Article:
Decades ago, Seattle bought properties to help neighborhood centers serve communities. Now the city is deciding whether the centers should strike out on their own.

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Vernette Stowers moved away from the Central Area long ago, but she still has a place in Seattle’s historic black neighborhood, where she eats lunch, quilts and plays the card game bid whist.

It’s a place the 71-year-old shares with scores of other seniors, some of whom continue to live nearby and some of whom, like Stowers, travel from other neighborhoods and cities to spend time with each other.

The Central Area Senior Center is where they socialize, exercise and tend to the spirit of a community fractured by gentrification and other changes. Yet supporters worry “The Central” may struggle to thrive unless Seattle allows the center to take over the city-owned property where it has operated for more than 40 years.

“I celebrated my 65th birthday here, I celebrated my 70th here and I’ll probably celebrate my 75th here,” said Stowers, a retired King County Jail worker with a staccato laugh who visits from SeaTac. “This is a way for people to reconnect … This institution needs to be here.”

That’s the story boosters have been telling at City Hall, where Mayor Jenny Durkan and the City Council have a decision to make: hand over the site bought with taxpayer money and rented at a discount for decades — or keep the center in limbo.

Without control of the property and with the building wearing out, The Central has been unable to pursue major renovations and initiatives, executive director Dian Ferguson said. “You need certainty to plan,” said Ferguson, at the center since 2014. “We don’t know what’s going to happen next.”

Though the center is under no imminent threat, Seattle might at some point decide to sell the site, which boasts a stunning panoramic view of Lake Washington. “Every time you walk in there and see that view, you wonder,” said Diane Snell, Leschi Community Council secretary.

The council last year passed a resolution declaring that the property on 30th Avenue South should be released, along with two other buildings, governed by similar month-to-month leases, by a Central Area anti-poverty organization and a North Seattle senior center.

But the mayor, seeking sites to develop low-income housing amid pressure to make the city more affordable, is mulling her options. She wants to make sure the nonprofits can handle the sites.

“Given the competing demands in this city, these are difficult deliberations,” said Doris Koo, lead consultant for Yesler Community Collaborative, which works on community development in Seattle neighborhoods.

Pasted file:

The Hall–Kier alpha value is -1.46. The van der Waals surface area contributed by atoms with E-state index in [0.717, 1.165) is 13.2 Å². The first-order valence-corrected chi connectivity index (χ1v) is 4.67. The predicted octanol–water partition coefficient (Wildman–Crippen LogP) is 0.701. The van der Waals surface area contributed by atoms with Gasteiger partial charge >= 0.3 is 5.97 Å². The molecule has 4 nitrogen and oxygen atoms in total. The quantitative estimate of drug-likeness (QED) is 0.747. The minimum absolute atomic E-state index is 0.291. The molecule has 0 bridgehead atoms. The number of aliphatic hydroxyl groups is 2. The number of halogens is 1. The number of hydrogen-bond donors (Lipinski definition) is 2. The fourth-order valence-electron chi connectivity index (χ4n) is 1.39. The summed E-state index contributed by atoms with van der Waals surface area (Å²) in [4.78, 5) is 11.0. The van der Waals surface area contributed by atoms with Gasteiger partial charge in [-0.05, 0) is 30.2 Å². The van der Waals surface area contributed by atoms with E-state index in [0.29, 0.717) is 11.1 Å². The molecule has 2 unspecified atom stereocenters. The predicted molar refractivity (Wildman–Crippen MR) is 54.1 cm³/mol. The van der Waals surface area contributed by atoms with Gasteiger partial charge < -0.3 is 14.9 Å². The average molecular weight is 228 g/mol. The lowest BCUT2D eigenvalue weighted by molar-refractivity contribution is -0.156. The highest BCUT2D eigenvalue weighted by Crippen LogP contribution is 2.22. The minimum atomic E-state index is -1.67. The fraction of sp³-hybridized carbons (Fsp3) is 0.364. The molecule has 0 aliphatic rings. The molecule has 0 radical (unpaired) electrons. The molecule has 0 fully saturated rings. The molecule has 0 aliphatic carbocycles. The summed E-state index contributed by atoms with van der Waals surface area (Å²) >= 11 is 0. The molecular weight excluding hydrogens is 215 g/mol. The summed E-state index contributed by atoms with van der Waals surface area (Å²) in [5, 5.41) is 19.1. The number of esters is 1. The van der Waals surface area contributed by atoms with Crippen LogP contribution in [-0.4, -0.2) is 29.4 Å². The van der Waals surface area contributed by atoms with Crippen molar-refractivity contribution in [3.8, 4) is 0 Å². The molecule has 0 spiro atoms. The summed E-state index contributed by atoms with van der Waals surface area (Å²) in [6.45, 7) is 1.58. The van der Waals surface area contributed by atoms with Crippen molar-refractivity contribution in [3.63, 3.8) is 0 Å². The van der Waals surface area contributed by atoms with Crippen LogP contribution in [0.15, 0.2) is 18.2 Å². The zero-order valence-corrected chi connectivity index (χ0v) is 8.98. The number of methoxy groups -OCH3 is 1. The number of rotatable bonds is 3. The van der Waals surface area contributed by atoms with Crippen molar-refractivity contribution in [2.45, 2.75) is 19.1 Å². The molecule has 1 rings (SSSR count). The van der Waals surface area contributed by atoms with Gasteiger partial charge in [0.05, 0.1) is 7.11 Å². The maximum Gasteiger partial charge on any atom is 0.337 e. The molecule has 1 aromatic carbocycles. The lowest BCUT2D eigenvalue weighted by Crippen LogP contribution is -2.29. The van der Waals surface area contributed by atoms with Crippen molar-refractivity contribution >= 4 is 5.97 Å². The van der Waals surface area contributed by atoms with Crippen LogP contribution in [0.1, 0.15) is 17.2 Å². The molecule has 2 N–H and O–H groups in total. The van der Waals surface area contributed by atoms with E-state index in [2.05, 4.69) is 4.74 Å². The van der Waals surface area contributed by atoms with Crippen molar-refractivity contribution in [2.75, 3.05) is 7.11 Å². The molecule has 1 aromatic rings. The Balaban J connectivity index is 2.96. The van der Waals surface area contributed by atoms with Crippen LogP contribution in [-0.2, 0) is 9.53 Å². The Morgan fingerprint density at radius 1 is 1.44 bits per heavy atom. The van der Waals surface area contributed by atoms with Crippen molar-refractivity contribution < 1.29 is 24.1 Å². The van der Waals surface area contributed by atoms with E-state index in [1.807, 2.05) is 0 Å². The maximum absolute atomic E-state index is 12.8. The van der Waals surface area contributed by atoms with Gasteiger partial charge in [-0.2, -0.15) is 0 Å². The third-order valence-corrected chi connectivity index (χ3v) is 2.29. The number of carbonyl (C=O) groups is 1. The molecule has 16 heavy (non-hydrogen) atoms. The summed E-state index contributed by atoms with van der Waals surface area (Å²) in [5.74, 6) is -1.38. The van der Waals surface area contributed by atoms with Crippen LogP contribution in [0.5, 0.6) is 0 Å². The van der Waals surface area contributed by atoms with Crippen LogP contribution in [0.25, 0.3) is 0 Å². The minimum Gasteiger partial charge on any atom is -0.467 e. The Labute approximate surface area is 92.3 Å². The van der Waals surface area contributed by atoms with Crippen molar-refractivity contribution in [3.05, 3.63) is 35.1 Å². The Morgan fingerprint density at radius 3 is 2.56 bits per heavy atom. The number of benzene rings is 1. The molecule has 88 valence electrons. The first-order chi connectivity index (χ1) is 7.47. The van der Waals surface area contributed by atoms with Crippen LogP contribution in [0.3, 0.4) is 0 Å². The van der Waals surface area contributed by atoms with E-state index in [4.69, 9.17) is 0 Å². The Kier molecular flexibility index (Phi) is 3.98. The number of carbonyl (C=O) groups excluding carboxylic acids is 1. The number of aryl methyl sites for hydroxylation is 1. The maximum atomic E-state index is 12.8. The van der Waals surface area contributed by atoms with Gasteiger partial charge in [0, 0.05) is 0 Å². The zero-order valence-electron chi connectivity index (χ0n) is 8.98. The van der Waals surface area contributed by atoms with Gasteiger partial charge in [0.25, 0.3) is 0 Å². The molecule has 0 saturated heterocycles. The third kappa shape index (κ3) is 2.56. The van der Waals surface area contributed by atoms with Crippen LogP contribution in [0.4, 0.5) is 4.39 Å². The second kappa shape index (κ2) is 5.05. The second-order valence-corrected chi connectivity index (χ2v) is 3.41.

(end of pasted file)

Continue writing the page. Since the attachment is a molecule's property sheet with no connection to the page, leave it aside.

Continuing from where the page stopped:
The nonprofits have been waiting for answers since 2011, when Seattle officials initially suggested the properties be transferred. The rules for such transactions are complex, and Durkan is the third mayor to study the issue.

“For many years, these organizations have operated important community programs and Mayor Durkan recognizes and appreciates the valuable services each provide,” spokesman Mark Prentice said in a statement.

Renovations needed

The seeds for The Central were planted in late 1960s, when neighborhood activists set out to care for black seniors, Ferguson said. They later targeted the 30th Avenue South building, which had been constructed as a nursing home on a 1.32-acre site perched atop Mount Baker Ridge.

Seattle lent a hand in 1975, purchasing and remodeling the property partly with money from state Referendum 29, which authorized bonds for health- and social-services facilities. “They talked the city into buying the building,” Ferguson said.

Seattle has rented the site to the center under a special lease ever since, accepting payment mostly through the services The Central provides, rather than in cash. Even now, the center pays only about $250 per month.

Around the same time, several other nonprofits struck similar deals, which initially worked well. In recent years, however, the city has struggled to maintain the properties, with the rents much too low to bankroll repairs.

The Central’s deck is dilapidated and its parking lot is cramped. It nearly closed in 2005, due to budget cuts at its parent organization, now called Sound Generations.

The center would like to nab large grants and loans to renovate the structure and launch programs appealing to additional Central Area residents but can’t without site control, said Ferguson, who hopes to replace the building’s elevator, convert the basement into a wellness center and perhaps add a level. Byrd Barr Place and Greenwood Senior Center are likewise stuck, their leaders say.

Also established by neighborhood activists, Byrd Barr Place has been housed in an old firehouse with no elevator since 1969. Formerly called Central Area Motivation Program, it offers a food bank and assistance for low-income renters and homeowners.

Though the city has helped with some plumbing and roof repairs, the nonprofit will lose a $1.5 million state grant for other renovations later this year unless the site is transferred, chief operations officer Leon Garnett said. Byrd Barr Place is primed to strike out on its own, said Koo, a supporter.

“We want to be accessible,” Garnett said. “People come in and see our stairs and they can’t use our (second-floor) space.”

The Greenwood Senior Center, established in 1974 and run by the Phinney Neighborhood Association, also lacks an elevator and has space constraints. The association can’t spend too much donor money on a building it doesn’t own, executive director Lee Harper said. “We see seniors aging out. They can’t come anymore because they can’t climb the stairs,” she said.

Valuable sites